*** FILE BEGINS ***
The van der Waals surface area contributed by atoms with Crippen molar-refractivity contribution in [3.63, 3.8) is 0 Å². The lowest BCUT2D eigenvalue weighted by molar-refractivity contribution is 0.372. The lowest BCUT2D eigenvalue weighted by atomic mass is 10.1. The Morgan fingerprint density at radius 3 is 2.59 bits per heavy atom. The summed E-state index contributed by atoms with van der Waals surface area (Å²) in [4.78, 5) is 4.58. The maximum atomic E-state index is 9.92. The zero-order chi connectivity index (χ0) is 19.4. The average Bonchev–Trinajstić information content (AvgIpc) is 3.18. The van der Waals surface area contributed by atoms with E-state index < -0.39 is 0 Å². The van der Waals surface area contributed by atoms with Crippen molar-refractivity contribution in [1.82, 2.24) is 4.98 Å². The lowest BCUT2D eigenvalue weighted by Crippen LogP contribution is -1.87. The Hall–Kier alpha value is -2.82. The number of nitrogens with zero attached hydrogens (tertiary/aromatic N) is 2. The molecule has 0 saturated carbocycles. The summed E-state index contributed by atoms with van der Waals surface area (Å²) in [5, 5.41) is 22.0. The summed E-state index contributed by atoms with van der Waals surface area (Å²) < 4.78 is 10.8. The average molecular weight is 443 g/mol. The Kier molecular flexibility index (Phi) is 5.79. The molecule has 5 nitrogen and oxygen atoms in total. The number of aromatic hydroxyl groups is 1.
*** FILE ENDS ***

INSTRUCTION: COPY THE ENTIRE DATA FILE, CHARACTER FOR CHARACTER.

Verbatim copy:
The van der Waals surface area contributed by atoms with Crippen molar-refractivity contribution in [3.63, 3.8) is 0 Å². The lowest BCUT2D eigenvalue weighted by molar-refractivity contribution is 0.372. The lowest BCUT2D eigenvalue weighted by atomic mass is 10.1. The Morgan fingerprint density at radius 3 is 2.59 bits per heavy atom. The summed E-state index contributed by atoms with van der Waals surface area (Å²) in [4.78, 5) is 4.58. The maximum atomic E-state index is 9.92. The zero-order chi connectivity index (χ0) is 19.4. The average Bonchev–Trinajstić information content (AvgIpc) is 3.18. The van der Waals surface area contributed by atoms with E-state index < -0.39 is 0 Å². The van der Waals surface area contributed by atoms with Crippen molar-refractivity contribution in [1.82, 2.24) is 4.98 Å². The lowest BCUT2D eigenvalue weighted by Crippen LogP contribution is -1.87. The Hall–Kier alpha value is -2.82. The number of nitrogens with zero attached hydrogens (tertiary/aromatic N) is 2. The molecule has 0 saturated carbocycles. The summed E-state index contributed by atoms with van der Waals surface area (Å²) in [5, 5.41) is 22.0. The summed E-state index contributed by atoms with van der Waals surface area (Å²) < 4.78 is 10.8. The average molecular weight is 443 g/mol. The Kier molecular flexibility index (Phi) is 5.79. The molecule has 5 nitrogen and oxygen atoms in total. The number of aromatic hydroxyl groups is 1.